Lawyers Just Say ‘No’ to Zoom for Finra Arbitration Hearings
Pandemic-triggered virtual arbitration hearings have hardly ranked as a smash hit at the Financial Industry Regulatory Authority.
Since hearings went virtual in mid-March 2020, one of the parties has objected to Zoom arbitration in 57%, or 453, of the 792 cases, according to Finra data as of July 31.
Expect even more objections to Zoom hearings to ensue since Finra on August 2 reopened in-person options for hearings, lawyers for both firms and investors said. There is too much room for error when the arbitrators, broker-dealers, brokers and clients are not in the same physical room to hear disputes, according to lawyers.
“Most parties are not going to be in favor of it,” said Brady Hermann, senior counsel at
Maurice Wutscher in Dedham, Massachusetts, about continuing Zoom hearings. Hermann, who appears for broker-dealers at Finra arbitration, recently had a hearing postponed because a party didn’t want even one panel member to show up via Zoom, he said.
“Over Zoom, attorneys find it difficult to read body language, to make sure everyone’s paying as close attention as they should,” Hermann said. “It makes it a little bit more difficult, making sure everybody’s looking at the right exhibit or the right section of each exhibit.”
Tom Lewis, a lawyer with Stevens & Lee in Princeton, New Jersey, expects his “overwhelming preference” to lead him to “the excitement and the drama of a live, in-person arbitration.”
“Zoom arbitration hearings would be a last resort,” he said.
He particularly dislikes conducting witness examinations via Zoom as witnesses are typically less engaging over video conference.
Troublesome conduct has also occurred in Finra’s Zoom proceedings, which arguably could have never happened in an in-person hearing.
In one recent succession planning dispute between two brokers, an arbitration panel slapped James Womack, a 13-year broker registered with Cambridge Investment Research, with a $10,000 penalty for allegedly reading off a script during his testimony in violation of arbitration rules and then denying he had done so.
“I saw something out of the corner of my eye that looked like he was looking at a piece of paper, and his exhibits were in very large exhibit binders and so this looked like a separate sheet of paper and I raised the issue,” said Connie Fickel, a partner in Lewis Brisbois Bisgaard & Smith, in Los Angeles, California, who represented the other broker in the dispute.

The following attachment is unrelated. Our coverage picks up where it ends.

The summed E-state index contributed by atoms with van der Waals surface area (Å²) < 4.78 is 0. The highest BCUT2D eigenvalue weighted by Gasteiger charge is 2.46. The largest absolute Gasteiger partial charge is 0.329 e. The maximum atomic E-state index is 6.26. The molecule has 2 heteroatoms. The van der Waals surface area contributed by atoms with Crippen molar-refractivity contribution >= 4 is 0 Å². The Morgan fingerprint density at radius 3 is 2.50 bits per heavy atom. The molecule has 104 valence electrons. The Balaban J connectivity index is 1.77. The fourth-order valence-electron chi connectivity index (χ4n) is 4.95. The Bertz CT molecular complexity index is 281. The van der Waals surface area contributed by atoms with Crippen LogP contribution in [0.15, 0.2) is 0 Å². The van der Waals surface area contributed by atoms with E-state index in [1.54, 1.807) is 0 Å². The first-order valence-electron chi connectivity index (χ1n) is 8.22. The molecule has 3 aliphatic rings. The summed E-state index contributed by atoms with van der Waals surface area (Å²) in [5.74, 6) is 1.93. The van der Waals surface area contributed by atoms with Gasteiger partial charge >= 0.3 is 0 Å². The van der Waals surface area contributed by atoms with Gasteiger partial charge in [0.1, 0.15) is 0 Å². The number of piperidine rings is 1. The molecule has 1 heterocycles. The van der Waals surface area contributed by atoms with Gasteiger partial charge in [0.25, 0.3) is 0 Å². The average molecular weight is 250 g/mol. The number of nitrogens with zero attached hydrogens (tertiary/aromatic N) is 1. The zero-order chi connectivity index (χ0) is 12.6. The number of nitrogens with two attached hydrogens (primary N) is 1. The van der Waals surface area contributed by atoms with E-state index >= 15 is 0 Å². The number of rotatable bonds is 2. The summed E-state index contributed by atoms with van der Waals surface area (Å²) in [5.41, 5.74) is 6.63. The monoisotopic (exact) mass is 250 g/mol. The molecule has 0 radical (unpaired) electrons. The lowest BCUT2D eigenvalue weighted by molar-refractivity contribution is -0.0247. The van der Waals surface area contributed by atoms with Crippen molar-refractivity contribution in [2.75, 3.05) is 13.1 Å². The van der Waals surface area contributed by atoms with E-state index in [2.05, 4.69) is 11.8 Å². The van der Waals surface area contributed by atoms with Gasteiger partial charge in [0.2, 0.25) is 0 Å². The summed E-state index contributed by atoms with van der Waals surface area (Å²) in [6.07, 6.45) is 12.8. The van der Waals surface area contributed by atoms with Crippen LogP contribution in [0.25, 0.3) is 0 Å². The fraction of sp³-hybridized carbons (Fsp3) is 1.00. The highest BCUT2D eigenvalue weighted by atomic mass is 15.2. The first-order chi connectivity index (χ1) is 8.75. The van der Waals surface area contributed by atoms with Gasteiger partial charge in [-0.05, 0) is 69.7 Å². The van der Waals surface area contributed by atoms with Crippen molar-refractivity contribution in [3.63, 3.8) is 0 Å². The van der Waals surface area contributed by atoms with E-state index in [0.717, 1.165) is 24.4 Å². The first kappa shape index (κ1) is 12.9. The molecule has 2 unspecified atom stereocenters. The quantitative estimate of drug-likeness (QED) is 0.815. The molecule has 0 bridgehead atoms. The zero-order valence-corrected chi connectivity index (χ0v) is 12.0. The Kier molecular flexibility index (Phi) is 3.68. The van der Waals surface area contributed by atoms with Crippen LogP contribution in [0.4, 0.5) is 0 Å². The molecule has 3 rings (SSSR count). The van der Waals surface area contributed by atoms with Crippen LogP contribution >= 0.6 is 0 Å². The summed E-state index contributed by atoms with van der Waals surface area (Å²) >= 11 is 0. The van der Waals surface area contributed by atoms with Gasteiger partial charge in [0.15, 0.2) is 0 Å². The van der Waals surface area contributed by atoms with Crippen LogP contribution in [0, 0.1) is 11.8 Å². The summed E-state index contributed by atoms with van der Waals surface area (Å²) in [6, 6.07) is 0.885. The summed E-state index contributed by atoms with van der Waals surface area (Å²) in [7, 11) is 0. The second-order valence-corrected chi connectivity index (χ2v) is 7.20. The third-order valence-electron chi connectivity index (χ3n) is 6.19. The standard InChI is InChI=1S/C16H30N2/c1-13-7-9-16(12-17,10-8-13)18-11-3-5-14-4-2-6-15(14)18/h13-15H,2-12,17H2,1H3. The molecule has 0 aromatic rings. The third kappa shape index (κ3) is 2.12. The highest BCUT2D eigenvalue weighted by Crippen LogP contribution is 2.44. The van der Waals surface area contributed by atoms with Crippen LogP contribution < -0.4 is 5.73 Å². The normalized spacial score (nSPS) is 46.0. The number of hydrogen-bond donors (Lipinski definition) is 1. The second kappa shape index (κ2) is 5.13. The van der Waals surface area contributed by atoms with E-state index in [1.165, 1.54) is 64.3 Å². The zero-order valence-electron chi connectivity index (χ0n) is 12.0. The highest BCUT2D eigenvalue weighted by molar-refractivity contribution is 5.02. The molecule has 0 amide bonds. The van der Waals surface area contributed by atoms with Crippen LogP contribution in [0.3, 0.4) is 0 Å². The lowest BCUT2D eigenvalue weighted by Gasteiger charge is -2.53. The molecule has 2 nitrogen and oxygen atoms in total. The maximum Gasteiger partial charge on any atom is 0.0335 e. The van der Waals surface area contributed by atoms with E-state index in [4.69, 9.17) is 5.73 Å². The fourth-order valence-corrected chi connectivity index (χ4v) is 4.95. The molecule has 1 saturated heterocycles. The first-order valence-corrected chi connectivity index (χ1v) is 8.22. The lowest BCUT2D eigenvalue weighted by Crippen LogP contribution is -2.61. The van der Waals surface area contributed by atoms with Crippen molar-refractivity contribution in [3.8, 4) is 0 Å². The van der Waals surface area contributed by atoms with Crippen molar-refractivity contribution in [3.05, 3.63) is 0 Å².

The penalty was more than the $5,000 Womack had won in the underlying arbitration in which he had been seeking $10 million in damages for defamation. The panel blamed Womack’s lawyer, Michael E. Ciochina in Asheville, North Carolina for the problem. Ciochina did not return a call for comment.
“This would never have happened if you were in person,” Fickel said. “Zoom arbitrations present a unique landscape where we need to be concerned about new and different potential abuses.”
In March, a pair of former J.P. Morgan Securities brokers asked a court to nullify a high profile $19 million Finra panel arbitration award issued in February, alleging the arbitration process “broke down” over the 43 hearing sessions as the arbitrators dozed off, failed to address a potential conflict and declined to admit an allegedly key piece of video evidence. That litigation is still pending in federal court.
Although in-person hearings are happening, Finra will also allow Zoom hearings if both parties agree, or if, despite one side’s objections, a panel rules a hearing can be conducted virtually. In the 18 months of the pandemic prior to July 31, all parties in 339 Finra arbitrations filed joint motions seeking virtual hearings, according to the data. In the 453 cases when at least one party contested proposals for a virtual hearing, arbitration panels overrode those objections and allowed the Zoomed event to proceed 64% of the time, or in 279 cases, Finra reported.
Part of the appeal is that Zoom hearings also offer cost savings to all sides, but Hermann said he and other lawyers are more than ready to return to a hearing room where everyone arrives in the flesh.
“You don’t have to worry about any technical glitches or somebody not being able to hear properly,” he said. “Zoom for an arbitration hearing is certainly not ideal.”
The new virtual playing field, however, may have skewed results toward firms and defendants, according to a report from the Securities Litigation & Consulting Group, an expert witness firm that represents claimants. From May to December 2020, investors won only 28.8% of their disputes, compared to 57.3% in 2019, the report said.